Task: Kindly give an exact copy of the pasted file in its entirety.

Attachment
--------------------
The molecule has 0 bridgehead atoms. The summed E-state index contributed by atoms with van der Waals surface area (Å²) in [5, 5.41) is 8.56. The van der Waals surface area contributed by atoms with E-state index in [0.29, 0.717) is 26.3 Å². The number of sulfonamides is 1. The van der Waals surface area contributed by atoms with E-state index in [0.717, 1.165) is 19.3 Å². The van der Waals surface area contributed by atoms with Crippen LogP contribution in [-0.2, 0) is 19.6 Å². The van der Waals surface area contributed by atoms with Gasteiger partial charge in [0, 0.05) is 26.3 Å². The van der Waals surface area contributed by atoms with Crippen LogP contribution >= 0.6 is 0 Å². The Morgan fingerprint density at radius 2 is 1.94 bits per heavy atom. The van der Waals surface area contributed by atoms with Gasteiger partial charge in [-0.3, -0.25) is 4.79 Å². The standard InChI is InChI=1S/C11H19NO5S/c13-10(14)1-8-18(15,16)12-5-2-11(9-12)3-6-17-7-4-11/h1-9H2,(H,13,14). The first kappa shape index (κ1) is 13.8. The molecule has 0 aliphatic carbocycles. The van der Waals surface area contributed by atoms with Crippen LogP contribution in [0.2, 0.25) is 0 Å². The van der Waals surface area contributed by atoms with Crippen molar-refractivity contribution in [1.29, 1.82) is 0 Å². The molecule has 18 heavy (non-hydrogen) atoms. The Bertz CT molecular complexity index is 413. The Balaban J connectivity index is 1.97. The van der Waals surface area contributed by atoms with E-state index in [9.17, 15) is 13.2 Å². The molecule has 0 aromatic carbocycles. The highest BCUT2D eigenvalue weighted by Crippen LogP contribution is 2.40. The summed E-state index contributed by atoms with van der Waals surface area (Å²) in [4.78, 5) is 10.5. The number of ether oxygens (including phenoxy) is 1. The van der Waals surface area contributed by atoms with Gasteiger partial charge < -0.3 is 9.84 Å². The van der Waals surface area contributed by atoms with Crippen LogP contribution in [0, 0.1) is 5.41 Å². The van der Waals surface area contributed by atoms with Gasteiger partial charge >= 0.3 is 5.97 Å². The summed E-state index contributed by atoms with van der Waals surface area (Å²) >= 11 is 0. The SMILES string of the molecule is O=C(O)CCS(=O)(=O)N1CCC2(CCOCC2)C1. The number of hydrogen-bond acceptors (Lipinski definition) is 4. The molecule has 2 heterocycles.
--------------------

The molecule has 0 bridgehead atoms. The summed E-state index contributed by atoms with van der Waals surface area (Å²) in [5, 5.41) is 8.56. The van der Waals surface area contributed by atoms with E-state index in [0.29, 0.717) is 26.3 Å². The number of sulfonamides is 1. The van der Waals surface area contributed by atoms with E-state index in [0.717, 1.165) is 19.3 Å². The van der Waals surface area contributed by atoms with Crippen LogP contribution in [-0.2, 0) is 19.6 Å². The van der Waals surface area contributed by atoms with Gasteiger partial charge in [0, 0.05) is 26.3 Å². The van der Waals surface area contributed by atoms with Crippen LogP contribution >= 0.6 is 0 Å². The Morgan fingerprint density at radius 2 is 1.94 bits per heavy atom. The van der Waals surface area contributed by atoms with Gasteiger partial charge in [-0.3, -0.25) is 4.79 Å². The standard InChI is InChI=1S/C11H19NO5S/c13-10(14)1-8-18(15,16)12-5-2-11(9-12)3-6-17-7-4-11/h1-9H2,(H,13,14). The first kappa shape index (κ1) is 13.8. The molecule has 0 aliphatic carbocycles. The van der Waals surface area contributed by atoms with Crippen LogP contribution in [0.2, 0.25) is 0 Å². The van der Waals surface area contributed by atoms with Crippen molar-refractivity contribution in [1.29, 1.82) is 0 Å². The molecule has 18 heavy (non-hydrogen) atoms. The Bertz CT molecular complexity index is 413. The Balaban J connectivity index is 1.97. The van der Waals surface area contributed by atoms with E-state index in [9.17, 15) is 13.2 Å². The molecule has 0 aromatic carbocycles. The highest BCUT2D eigenvalue weighted by Crippen LogP contribution is 2.40. The summed E-state index contributed by atoms with van der Waals surface area (Å²) in [4.78, 5) is 10.5. The number of ether oxygens (including phenoxy) is 1. The van der Waals surface area contributed by atoms with Gasteiger partial charge < -0.3 is 9.84 Å². The van der Waals surface area contributed by atoms with Crippen LogP contribution in [0, 0.1) is 5.41 Å². The van der Waals surface area contributed by atoms with Gasteiger partial charge >= 0.3 is 5.97 Å². The summed E-state index contributed by atoms with van der Waals surface area (Å²) >= 11 is 0. The SMILES string of the molecule is O=C(O)CCS(=O)(=O)N1CCC2(CCOCC2)C1. The number of hydrogen-bond acceptors (Lipinski definition) is 4. The molecule has 2 heterocycles.